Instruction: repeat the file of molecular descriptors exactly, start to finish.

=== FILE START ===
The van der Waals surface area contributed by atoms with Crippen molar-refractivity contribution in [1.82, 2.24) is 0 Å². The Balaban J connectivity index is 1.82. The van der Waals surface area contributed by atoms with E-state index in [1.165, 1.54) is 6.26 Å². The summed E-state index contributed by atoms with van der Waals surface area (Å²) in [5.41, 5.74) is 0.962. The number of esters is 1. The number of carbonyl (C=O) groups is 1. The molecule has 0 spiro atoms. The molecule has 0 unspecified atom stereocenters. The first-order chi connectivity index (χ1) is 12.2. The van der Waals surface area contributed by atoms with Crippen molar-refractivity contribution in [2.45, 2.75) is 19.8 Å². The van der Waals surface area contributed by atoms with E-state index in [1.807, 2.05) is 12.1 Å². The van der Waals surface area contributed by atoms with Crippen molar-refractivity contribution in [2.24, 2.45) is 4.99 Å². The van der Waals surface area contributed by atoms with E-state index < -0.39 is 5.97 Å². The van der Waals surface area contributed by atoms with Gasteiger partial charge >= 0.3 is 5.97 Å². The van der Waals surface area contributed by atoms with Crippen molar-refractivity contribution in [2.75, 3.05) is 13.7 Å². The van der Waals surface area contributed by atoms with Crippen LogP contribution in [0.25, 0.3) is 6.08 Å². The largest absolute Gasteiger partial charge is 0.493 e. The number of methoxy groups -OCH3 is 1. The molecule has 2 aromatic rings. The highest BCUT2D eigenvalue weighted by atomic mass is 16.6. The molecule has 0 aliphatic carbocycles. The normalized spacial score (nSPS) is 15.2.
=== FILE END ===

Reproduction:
The van der Waals surface area contributed by atoms with Crippen molar-refractivity contribution in [1.82, 2.24) is 0 Å². The Balaban J connectivity index is 1.82. The van der Waals surface area contributed by atoms with E-state index in [1.165, 1.54) is 6.26 Å². The summed E-state index contributed by atoms with van der Waals surface area (Å²) in [5.41, 5.74) is 0.962. The number of esters is 1. The number of carbonyl (C=O) groups is 1. The molecule has 0 spiro atoms. The molecule has 0 unspecified atom stereocenters. The first-order chi connectivity index (χ1) is 12.2. The van der Waals surface area contributed by atoms with Crippen molar-refractivity contribution in [2.45, 2.75) is 19.8 Å². The van der Waals surface area contributed by atoms with E-state index in [1.807, 2.05) is 12.1 Å². The van der Waals surface area contributed by atoms with Crippen molar-refractivity contribution in [2.24, 2.45) is 4.99 Å². The van der Waals surface area contributed by atoms with E-state index < -0.39 is 5.97 Å². The van der Waals surface area contributed by atoms with Gasteiger partial charge >= 0.3 is 5.97 Å². The van der Waals surface area contributed by atoms with Crippen molar-refractivity contribution in [2.75, 3.05) is 13.7 Å². The van der Waals surface area contributed by atoms with Crippen LogP contribution in [0.25, 0.3) is 6.08 Å². The largest absolute Gasteiger partial charge is 0.493 e. The number of methoxy groups -OCH3 is 1. The molecule has 2 aromatic rings. The highest BCUT2D eigenvalue weighted by atomic mass is 16.6. The molecule has 0 aliphatic carbocycles. The normalized spacial score (nSPS) is 15.2.